KD: The analogy that I always use is, if you're in the sun, you would feel hot. And if you walked under the shade of a tree with dappled light and a gentle breeze blowing across you, you would feel comfortable. It's the same air temperature, but you would be comfortable. It's a matter of tuning the comfort of people rather than adjusting the building temperature.
MH: So, in a classroom at Mount Angel, during a summer night, in cooling mode, the automatic louvers open up, both on the outlets and the inlets, and we're bringing air through to cool thermal mass in the floors and ceilings, in preparation for the next day where we'll be seeing the cooling loads.
There are some interesting transitional issues that are layered into those automatic controls. One is that we are trying to sense mass temperature in several places in the floor in this building to tell these various automatic controls when to stop the night ventilation mode so we don't overcool the classroom. We are also locking out the heating, because we intend to depress the first few hours' temperature below the mid-60s-we don't want the heating system to come on the following morning. So, two pieces are there-the mass temperature sensing and lockout of the heating system the following morning-to really make this night flush system work without incurring an energy penalty.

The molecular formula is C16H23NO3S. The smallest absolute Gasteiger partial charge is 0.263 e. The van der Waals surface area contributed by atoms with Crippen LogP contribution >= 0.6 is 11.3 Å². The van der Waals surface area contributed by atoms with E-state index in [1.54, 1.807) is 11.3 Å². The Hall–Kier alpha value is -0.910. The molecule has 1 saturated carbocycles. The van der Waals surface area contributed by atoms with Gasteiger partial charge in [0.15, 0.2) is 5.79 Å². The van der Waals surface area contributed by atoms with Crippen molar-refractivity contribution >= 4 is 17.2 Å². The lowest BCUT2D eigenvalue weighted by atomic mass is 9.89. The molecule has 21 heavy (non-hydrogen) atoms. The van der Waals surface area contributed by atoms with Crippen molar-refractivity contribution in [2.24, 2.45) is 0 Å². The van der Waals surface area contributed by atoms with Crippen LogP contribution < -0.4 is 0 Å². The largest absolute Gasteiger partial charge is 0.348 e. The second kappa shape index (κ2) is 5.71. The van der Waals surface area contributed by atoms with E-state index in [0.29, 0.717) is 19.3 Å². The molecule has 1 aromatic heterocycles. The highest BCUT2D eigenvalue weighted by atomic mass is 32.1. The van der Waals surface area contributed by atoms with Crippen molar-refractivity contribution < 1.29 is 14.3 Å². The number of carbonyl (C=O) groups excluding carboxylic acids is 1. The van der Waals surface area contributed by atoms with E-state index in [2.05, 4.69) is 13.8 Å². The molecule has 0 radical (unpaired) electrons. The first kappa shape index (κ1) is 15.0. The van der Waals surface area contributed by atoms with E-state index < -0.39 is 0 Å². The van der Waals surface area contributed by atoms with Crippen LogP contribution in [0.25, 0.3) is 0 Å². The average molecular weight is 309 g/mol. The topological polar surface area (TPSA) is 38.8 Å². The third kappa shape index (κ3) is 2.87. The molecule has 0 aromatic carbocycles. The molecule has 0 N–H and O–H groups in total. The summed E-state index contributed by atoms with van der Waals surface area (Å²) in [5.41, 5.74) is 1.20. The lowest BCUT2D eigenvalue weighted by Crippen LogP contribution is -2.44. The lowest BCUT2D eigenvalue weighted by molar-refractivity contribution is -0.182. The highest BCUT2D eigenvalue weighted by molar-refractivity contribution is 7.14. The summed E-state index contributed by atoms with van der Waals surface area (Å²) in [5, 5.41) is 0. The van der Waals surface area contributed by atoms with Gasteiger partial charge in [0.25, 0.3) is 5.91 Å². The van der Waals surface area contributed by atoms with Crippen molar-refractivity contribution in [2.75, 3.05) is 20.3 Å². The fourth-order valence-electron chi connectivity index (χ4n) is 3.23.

When we get to a summer day, we automatically close two of the louvers. Additional louvers are manually controlled, so there is an expectation that occupants, as they become more aware of the dynamics of the room, begin to understand how to manage some of the elements of the comfort system in this room. Occupants can also manipulate the ceiling fans and use the cool surface temperatures to help maintain comfort.
CB: The automatic louver system is designed to handle enough ventilation and enough cooling of the mass on an average cooling day, that you won't need the manual windows at all. You only need to employ the manual windows when you have an extreme day, when they would be opened to increase ventilation. The reason why there's an automated component and a manual component is because the manual windows are a lot cheaper to build and they're not used very much and the penalty we pay for not having them used properly is small compared to potential problems with additional, more complicated automation.
KD: And I would go one step further to mention that each classroom is a stand-alone system, you can operate an individual classroom while the other classrooms remain in an unoccupied mode. Every classroom has its own ventilator.
|Mount Angel office|